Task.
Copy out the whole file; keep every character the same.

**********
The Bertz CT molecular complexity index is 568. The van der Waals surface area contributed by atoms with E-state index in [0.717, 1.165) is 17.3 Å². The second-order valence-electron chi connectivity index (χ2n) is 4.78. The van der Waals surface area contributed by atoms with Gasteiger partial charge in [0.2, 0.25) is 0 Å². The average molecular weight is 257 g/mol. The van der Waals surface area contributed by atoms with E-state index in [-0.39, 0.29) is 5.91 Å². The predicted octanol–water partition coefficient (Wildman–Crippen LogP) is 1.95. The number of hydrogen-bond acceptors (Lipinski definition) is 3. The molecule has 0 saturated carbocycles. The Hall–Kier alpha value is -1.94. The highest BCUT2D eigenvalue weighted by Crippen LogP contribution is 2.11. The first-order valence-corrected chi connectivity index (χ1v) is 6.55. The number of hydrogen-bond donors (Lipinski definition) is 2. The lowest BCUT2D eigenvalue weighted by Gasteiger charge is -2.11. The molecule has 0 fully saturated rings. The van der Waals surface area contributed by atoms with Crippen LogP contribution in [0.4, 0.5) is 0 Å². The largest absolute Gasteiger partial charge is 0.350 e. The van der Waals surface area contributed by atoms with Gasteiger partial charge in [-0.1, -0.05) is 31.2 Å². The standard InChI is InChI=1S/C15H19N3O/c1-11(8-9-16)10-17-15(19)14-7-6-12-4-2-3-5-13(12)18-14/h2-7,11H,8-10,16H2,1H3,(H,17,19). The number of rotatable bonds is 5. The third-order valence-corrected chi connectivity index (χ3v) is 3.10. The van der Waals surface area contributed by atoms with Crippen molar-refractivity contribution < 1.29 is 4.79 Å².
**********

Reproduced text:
The Bertz CT molecular complexity index is 568. The van der Waals surface area contributed by atoms with E-state index in [0.717, 1.165) is 17.3 Å². The second-order valence-electron chi connectivity index (χ2n) is 4.78. The van der Waals surface area contributed by atoms with Gasteiger partial charge in [0.2, 0.25) is 0 Å². The average molecular weight is 257 g/mol. The van der Waals surface area contributed by atoms with E-state index in [-0.39, 0.29) is 5.91 Å². The predicted octanol–water partition coefficient (Wildman–Crippen LogP) is 1.95. The number of hydrogen-bond acceptors (Lipinski definition) is 3. The molecule has 0 saturated carbocycles. The Hall–Kier alpha value is -1.94. The highest BCUT2D eigenvalue weighted by Crippen LogP contribution is 2.11. The first-order valence-corrected chi connectivity index (χ1v) is 6.55. The number of hydrogen-bond donors (Lipinski definition) is 2. The lowest BCUT2D eigenvalue weighted by Gasteiger charge is -2.11. The molecule has 0 fully saturated rings. The van der Waals surface area contributed by atoms with Crippen LogP contribution in [0.4, 0.5) is 0 Å². The largest absolute Gasteiger partial charge is 0.350 e. The van der Waals surface area contributed by atoms with Gasteiger partial charge in [-0.1, -0.05) is 31.2 Å². The standard InChI is InChI=1S/C15H19N3O/c1-11(8-9-16)10-17-15(19)14-7-6-12-4-2-3-5-13(12)18-14/h2-7,11H,8-10,16H2,1H3,(H,17,19). The number of rotatable bonds is 5. The third-order valence-corrected chi connectivity index (χ3v) is 3.10. The van der Waals surface area contributed by atoms with Crippen molar-refractivity contribution < 1.29 is 4.79 Å².